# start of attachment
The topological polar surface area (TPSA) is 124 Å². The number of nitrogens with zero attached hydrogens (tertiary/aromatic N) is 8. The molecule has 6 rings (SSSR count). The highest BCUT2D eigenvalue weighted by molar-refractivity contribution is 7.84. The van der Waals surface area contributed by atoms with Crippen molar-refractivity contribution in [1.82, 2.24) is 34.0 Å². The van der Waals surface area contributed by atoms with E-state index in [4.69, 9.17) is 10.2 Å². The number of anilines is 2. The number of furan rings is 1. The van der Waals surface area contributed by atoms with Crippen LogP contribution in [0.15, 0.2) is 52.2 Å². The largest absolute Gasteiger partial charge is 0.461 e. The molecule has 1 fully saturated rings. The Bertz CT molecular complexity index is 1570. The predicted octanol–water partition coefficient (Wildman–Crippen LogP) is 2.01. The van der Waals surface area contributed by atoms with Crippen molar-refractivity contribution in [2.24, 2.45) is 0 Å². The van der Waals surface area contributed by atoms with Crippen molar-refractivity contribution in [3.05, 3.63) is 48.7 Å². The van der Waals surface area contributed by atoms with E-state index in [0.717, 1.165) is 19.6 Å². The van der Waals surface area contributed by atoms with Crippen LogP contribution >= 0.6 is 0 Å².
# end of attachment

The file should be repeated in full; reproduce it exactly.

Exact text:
The topological polar surface area (TPSA) is 124 Å². The number of nitrogens with zero attached hydrogens (tertiary/aromatic N) is 8. The molecule has 6 rings (SSSR count). The highest BCUT2D eigenvalue weighted by molar-refractivity contribution is 7.84. The van der Waals surface area contributed by atoms with Crippen molar-refractivity contribution in [1.82, 2.24) is 34.0 Å². The van der Waals surface area contributed by atoms with E-state index in [4.69, 9.17) is 10.2 Å². The number of anilines is 2. The number of furan rings is 1. The van der Waals surface area contributed by atoms with Crippen LogP contribution in [0.15, 0.2) is 52.2 Å². The largest absolute Gasteiger partial charge is 0.461 e. The molecule has 1 fully saturated rings. The Bertz CT molecular complexity index is 1570. The predicted octanol–water partition coefficient (Wildman–Crippen LogP) is 2.01. The van der Waals surface area contributed by atoms with Crippen molar-refractivity contribution in [2.24, 2.45) is 0 Å². The van der Waals surface area contributed by atoms with Crippen molar-refractivity contribution in [3.05, 3.63) is 48.7 Å². The van der Waals surface area contributed by atoms with E-state index in [0.717, 1.165) is 19.6 Å². The van der Waals surface area contributed by atoms with Crippen LogP contribution >= 0.6 is 0 Å².